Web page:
Most rubber plantations in southwest China were established in 1990s. Protecting these aged rubber trees and mixing other perennial plants (i.e., agroforestry systems) could be a potential way to meet environmental and economic demands. However, only few studies concerning jungle rubber are available, especially regarding its long-term ecological benefits.
In a study published in Journal of Environmental Management, researchers from Xishuangbanna Tropical Botanical Garden (XTBG) investigated the effect of conversion of forest to rubber plantation on soil physico-chemical properties by surveying different succession stage rubber plantations, including monoculture and a mixture derived by mixing jungle rubber and a reference tropical rainforest. They also assessed the impact on stoichiometric ratios and allocation relationships of soil carbon (C), nitrogen (N), and phosphorus (P).
They found that soil physical properties, nutrient concentrations and nutrients relationships could be influenced significantly by land-use change. The conversion of tropical rainforest to rubber monoculture resulted in severe soil degradation, with decreased soil water capacities and soil porosities, and increases in soil bulk density, and soil acidification. The soil nutrients were also reduced in rubber monoculture compared to tropical rainforest across the vertical soil profile.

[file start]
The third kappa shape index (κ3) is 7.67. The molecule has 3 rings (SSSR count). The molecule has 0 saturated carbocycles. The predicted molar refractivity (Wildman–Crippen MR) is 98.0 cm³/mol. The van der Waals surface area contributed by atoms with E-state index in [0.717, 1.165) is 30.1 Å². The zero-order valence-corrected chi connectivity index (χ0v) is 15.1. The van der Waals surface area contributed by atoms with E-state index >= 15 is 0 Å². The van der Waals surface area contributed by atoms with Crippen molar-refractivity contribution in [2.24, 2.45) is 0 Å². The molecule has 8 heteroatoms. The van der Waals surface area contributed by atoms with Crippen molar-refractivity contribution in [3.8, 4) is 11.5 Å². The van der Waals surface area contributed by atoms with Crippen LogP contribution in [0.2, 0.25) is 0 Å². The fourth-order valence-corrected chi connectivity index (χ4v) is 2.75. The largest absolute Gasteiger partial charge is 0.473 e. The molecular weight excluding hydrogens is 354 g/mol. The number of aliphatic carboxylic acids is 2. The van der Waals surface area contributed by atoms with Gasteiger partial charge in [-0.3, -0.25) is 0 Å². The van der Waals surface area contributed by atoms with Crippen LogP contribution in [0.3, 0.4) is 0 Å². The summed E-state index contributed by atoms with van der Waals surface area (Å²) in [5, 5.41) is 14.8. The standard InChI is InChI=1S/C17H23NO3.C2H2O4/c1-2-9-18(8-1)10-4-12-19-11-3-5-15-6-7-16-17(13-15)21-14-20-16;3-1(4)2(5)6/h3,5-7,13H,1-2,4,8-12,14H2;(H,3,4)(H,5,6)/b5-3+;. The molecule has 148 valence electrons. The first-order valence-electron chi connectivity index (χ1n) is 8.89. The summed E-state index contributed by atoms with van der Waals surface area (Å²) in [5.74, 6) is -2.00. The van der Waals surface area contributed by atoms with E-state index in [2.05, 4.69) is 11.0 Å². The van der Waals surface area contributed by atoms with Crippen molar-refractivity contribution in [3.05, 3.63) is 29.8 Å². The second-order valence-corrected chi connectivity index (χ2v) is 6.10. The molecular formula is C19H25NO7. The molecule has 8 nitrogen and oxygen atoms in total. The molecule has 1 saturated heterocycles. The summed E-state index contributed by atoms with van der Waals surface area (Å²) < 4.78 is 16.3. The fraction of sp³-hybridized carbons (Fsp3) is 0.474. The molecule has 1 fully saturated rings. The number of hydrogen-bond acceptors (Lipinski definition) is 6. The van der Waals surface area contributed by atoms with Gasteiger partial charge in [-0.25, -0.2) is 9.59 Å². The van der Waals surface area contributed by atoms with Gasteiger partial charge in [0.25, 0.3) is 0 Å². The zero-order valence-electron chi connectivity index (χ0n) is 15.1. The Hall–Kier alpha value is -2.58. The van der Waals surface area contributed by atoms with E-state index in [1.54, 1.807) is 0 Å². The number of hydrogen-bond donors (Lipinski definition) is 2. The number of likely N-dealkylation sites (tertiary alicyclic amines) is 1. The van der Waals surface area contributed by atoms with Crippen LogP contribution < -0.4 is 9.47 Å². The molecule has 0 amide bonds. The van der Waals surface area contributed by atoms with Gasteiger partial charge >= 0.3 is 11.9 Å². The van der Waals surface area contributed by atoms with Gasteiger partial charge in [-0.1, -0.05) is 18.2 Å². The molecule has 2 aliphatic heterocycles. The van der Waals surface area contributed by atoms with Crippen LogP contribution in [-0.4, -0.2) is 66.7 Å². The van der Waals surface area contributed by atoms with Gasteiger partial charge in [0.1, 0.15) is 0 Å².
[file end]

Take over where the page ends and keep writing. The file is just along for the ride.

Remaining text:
On the other hand, the conversion of rubber monoculture to jungle rubber resulted in the improvement of soil properties. The concentration of total C, N, P, Ca, and Mg concentrations were significantly improved with jungle rubber. Moreover, jungle rubber also improved soil P turnover efficiency and hence improved soil nutrient cycle.
“Thereby, constructing jungle rubber would be a practical way to restore soil degradation caused by monoculture rubber plantations effectively,” said Prof. LIU Wenjie, principal investigator of the study.
LIU Wenjie Ph.D Principal Investigator
Key Laboratory of Tropical Forest Ecology, Xishuangbanna Tropical Botanical Garden, Chinese Academy of Sciences, Mengla, Yunnan 666303, China
Jungle rubber facilitates the restoration of degraded soil of an existing rubber plantation. (Image by ZENG Huanhuan)